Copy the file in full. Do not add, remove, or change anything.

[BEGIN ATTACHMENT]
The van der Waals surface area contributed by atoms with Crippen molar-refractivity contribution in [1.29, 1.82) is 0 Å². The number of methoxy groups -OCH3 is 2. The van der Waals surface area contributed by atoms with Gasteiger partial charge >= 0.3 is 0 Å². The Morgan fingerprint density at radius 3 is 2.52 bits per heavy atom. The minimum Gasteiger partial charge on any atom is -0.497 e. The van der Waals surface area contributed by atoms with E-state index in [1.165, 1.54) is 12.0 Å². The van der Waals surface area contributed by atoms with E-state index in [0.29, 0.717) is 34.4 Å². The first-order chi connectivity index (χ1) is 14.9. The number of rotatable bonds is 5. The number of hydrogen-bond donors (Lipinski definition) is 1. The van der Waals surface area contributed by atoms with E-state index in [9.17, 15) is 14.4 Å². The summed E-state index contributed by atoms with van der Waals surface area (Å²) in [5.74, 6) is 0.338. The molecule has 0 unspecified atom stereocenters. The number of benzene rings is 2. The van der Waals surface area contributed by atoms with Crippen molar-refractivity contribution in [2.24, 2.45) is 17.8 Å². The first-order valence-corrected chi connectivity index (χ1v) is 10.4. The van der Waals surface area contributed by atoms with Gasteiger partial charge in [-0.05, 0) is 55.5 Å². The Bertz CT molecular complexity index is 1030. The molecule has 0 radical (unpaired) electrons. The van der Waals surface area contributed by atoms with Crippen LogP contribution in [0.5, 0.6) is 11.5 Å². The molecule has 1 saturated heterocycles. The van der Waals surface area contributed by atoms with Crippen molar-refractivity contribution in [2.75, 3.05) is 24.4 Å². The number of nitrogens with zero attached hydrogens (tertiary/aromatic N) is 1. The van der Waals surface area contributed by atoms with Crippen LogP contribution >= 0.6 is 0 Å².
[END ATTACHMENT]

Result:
The van der Waals surface area contributed by atoms with Crippen molar-refractivity contribution in [1.29, 1.82) is 0 Å². The number of methoxy groups -OCH3 is 2. The van der Waals surface area contributed by atoms with Gasteiger partial charge >= 0.3 is 0 Å². The Morgan fingerprint density at radius 3 is 2.52 bits per heavy atom. The minimum Gasteiger partial charge on any atom is -0.497 e. The van der Waals surface area contributed by atoms with E-state index in [1.165, 1.54) is 12.0 Å². The van der Waals surface area contributed by atoms with E-state index in [0.29, 0.717) is 34.4 Å². The first-order chi connectivity index (χ1) is 14.9. The number of rotatable bonds is 5. The number of hydrogen-bond donors (Lipinski definition) is 1. The van der Waals surface area contributed by atoms with E-state index in [9.17, 15) is 14.4 Å². The summed E-state index contributed by atoms with van der Waals surface area (Å²) in [5.74, 6) is 0.338. The molecule has 0 unspecified atom stereocenters. The number of benzene rings is 2. The van der Waals surface area contributed by atoms with Crippen molar-refractivity contribution in [2.24, 2.45) is 17.8 Å². The first-order valence-corrected chi connectivity index (χ1v) is 10.4. The van der Waals surface area contributed by atoms with Gasteiger partial charge in [-0.05, 0) is 55.5 Å². The Bertz CT molecular complexity index is 1030. The molecule has 0 radical (unpaired) electrons. The van der Waals surface area contributed by atoms with Crippen LogP contribution in [0.5, 0.6) is 11.5 Å². The molecule has 1 saturated heterocycles. The van der Waals surface area contributed by atoms with Crippen molar-refractivity contribution in [2.75, 3.05) is 24.4 Å². The number of nitrogens with zero attached hydrogens (tertiary/aromatic N) is 1. The van der Waals surface area contributed by atoms with Crippen LogP contribution >= 0.6 is 0 Å².